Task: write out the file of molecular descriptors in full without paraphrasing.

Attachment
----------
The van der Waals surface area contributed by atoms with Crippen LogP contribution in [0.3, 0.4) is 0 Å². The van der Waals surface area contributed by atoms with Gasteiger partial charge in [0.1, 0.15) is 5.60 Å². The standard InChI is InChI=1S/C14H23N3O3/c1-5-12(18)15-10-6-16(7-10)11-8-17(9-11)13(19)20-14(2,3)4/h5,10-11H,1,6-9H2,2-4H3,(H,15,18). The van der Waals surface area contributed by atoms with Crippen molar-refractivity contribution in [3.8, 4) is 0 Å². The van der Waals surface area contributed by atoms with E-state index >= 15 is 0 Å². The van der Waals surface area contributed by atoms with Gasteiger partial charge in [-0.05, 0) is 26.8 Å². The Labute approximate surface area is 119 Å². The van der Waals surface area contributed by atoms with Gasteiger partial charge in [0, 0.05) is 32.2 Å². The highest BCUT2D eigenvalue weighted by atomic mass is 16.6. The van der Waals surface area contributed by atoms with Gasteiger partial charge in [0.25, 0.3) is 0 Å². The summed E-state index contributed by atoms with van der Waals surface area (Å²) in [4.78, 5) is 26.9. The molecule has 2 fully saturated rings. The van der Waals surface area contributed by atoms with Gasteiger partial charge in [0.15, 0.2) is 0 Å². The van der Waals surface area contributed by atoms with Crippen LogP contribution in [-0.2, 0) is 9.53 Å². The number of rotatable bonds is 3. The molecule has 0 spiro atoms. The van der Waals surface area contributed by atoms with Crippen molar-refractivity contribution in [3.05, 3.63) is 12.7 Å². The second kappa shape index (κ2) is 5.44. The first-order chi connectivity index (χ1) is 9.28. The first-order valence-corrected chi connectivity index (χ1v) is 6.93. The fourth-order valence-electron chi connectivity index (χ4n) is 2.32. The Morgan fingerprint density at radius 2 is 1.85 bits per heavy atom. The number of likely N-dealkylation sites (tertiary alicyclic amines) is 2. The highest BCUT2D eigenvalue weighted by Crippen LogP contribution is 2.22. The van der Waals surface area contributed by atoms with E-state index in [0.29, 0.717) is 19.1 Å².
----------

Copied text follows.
The van der Waals surface area contributed by atoms with Crippen LogP contribution in [0.3, 0.4) is 0 Å². The van der Waals surface area contributed by atoms with Gasteiger partial charge in [0.1, 0.15) is 5.60 Å². The standard InChI is InChI=1S/C14H23N3O3/c1-5-12(18)15-10-6-16(7-10)11-8-17(9-11)13(19)20-14(2,3)4/h5,10-11H,1,6-9H2,2-4H3,(H,15,18). The van der Waals surface area contributed by atoms with Crippen molar-refractivity contribution in [3.8, 4) is 0 Å². The van der Waals surface area contributed by atoms with E-state index >= 15 is 0 Å². The van der Waals surface area contributed by atoms with Gasteiger partial charge in [-0.05, 0) is 26.8 Å². The Labute approximate surface area is 119 Å². The van der Waals surface area contributed by atoms with Gasteiger partial charge in [0, 0.05) is 32.2 Å². The highest BCUT2D eigenvalue weighted by atomic mass is 16.6. The van der Waals surface area contributed by atoms with Gasteiger partial charge in [0.25, 0.3) is 0 Å². The summed E-state index contributed by atoms with van der Waals surface area (Å²) in [4.78, 5) is 26.9. The molecule has 2 fully saturated rings. The van der Waals surface area contributed by atoms with Gasteiger partial charge in [0.15, 0.2) is 0 Å². The van der Waals surface area contributed by atoms with Crippen LogP contribution in [-0.2, 0) is 9.53 Å². The number of rotatable bonds is 3. The molecule has 0 spiro atoms. The van der Waals surface area contributed by atoms with Crippen molar-refractivity contribution in [3.05, 3.63) is 12.7 Å². The second kappa shape index (κ2) is 5.44. The first-order chi connectivity index (χ1) is 9.28. The first-order valence-corrected chi connectivity index (χ1v) is 6.93. The fourth-order valence-electron chi connectivity index (χ4n) is 2.32. The Morgan fingerprint density at radius 2 is 1.85 bits per heavy atom. The number of likely N-dealkylation sites (tertiary alicyclic amines) is 2. The highest BCUT2D eigenvalue weighted by Crippen LogP contribution is 2.22. The van der Waals surface area contributed by atoms with E-state index in [0.29, 0.717) is 19.1 Å².